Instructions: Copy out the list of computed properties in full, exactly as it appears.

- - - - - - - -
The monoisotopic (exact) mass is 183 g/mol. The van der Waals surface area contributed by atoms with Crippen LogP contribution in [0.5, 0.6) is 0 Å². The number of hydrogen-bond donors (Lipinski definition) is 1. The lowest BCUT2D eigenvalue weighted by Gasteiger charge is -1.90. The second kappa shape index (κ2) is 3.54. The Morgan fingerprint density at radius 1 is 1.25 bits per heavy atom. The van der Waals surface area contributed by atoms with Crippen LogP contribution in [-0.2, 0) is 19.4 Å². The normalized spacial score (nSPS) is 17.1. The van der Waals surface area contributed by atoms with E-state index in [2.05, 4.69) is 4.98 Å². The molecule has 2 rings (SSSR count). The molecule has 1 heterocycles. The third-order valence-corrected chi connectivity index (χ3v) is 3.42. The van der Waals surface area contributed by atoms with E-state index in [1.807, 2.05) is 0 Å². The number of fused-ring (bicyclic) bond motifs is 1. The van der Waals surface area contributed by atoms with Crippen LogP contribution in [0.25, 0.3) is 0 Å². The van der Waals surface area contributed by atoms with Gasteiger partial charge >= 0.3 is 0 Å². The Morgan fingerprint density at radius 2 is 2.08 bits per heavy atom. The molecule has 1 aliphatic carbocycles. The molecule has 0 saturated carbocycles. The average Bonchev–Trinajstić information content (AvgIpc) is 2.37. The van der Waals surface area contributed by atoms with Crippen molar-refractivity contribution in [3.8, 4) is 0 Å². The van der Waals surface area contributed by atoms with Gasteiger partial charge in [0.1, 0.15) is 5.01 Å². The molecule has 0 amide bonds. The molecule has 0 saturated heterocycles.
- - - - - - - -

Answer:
The monoisotopic (exact) mass is 183 g/mol. The van der Waals surface area contributed by atoms with Crippen LogP contribution in [0.5, 0.6) is 0 Å². The number of hydrogen-bond donors (Lipinski definition) is 1. The lowest BCUT2D eigenvalue weighted by Gasteiger charge is -1.90. The second kappa shape index (κ2) is 3.54. The Morgan fingerprint density at radius 1 is 1.25 bits per heavy atom. The van der Waals surface area contributed by atoms with Crippen LogP contribution in [-0.2, 0) is 19.4 Å². The normalized spacial score (nSPS) is 17.1. The van der Waals surface area contributed by atoms with E-state index in [2.05, 4.69) is 4.98 Å². The molecule has 2 rings (SSSR count). The molecule has 1 heterocycles. The third-order valence-corrected chi connectivity index (χ3v) is 3.42. The van der Waals surface area contributed by atoms with E-state index in [1.807, 2.05) is 0 Å². The number of fused-ring (bicyclic) bond motifs is 1. The van der Waals surface area contributed by atoms with Crippen LogP contribution in [0.25, 0.3) is 0 Å². The van der Waals surface area contributed by atoms with Gasteiger partial charge >= 0.3 is 0 Å². The Morgan fingerprint density at radius 2 is 2.08 bits per heavy atom. The molecule has 1 aliphatic carbocycles. The molecule has 0 saturated carbocycles. The average Bonchev–Trinajstić information content (AvgIpc) is 2.37. The van der Waals surface area contributed by atoms with Crippen molar-refractivity contribution in [3.8, 4) is 0 Å². The van der Waals surface area contributed by atoms with Gasteiger partial charge in [0.1, 0.15) is 5.01 Å². The molecule has 0 amide bonds. The molecule has 0 saturated heterocycles.